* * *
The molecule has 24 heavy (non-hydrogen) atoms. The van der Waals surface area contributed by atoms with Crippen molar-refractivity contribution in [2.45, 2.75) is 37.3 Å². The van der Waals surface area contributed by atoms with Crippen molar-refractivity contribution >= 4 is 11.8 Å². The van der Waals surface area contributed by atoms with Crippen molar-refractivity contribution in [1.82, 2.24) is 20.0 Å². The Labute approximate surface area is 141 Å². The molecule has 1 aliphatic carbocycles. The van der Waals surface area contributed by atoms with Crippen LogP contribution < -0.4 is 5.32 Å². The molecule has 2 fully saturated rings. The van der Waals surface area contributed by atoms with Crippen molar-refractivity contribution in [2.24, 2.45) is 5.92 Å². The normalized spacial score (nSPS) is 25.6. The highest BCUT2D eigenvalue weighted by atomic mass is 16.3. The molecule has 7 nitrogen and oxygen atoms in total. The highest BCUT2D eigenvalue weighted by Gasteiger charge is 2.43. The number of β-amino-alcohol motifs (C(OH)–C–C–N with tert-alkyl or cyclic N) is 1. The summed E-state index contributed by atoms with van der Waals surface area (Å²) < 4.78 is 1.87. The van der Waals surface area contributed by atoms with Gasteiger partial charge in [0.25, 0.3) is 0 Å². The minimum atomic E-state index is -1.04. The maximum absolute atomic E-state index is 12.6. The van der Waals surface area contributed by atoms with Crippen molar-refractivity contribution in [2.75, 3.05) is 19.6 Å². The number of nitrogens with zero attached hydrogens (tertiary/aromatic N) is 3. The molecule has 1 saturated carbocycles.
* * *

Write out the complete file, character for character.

The molecule has 24 heavy (non-hydrogen) atoms. The van der Waals surface area contributed by atoms with Crippen molar-refractivity contribution in [2.45, 2.75) is 37.3 Å². The van der Waals surface area contributed by atoms with Crippen molar-refractivity contribution >= 4 is 11.8 Å². The van der Waals surface area contributed by atoms with Crippen molar-refractivity contribution in [1.82, 2.24) is 20.0 Å². The Labute approximate surface area is 141 Å². The molecule has 1 aliphatic carbocycles. The van der Waals surface area contributed by atoms with Crippen LogP contribution < -0.4 is 5.32 Å². The molecule has 2 fully saturated rings. The van der Waals surface area contributed by atoms with Crippen molar-refractivity contribution in [2.24, 2.45) is 5.92 Å². The normalized spacial score (nSPS) is 25.6. The highest BCUT2D eigenvalue weighted by atomic mass is 16.3. The molecule has 7 nitrogen and oxygen atoms in total. The highest BCUT2D eigenvalue weighted by Gasteiger charge is 2.43. The number of β-amino-alcohol motifs (C(OH)–C–C–N with tert-alkyl or cyclic N) is 1. The summed E-state index contributed by atoms with van der Waals surface area (Å²) < 4.78 is 1.87. The van der Waals surface area contributed by atoms with Gasteiger partial charge in [0.25, 0.3) is 0 Å². The minimum atomic E-state index is -1.04. The maximum absolute atomic E-state index is 12.6. The van der Waals surface area contributed by atoms with Crippen molar-refractivity contribution in [2.75, 3.05) is 19.6 Å². The number of nitrogens with zero attached hydrogens (tertiary/aromatic N) is 3. The molecule has 1 saturated carbocycles.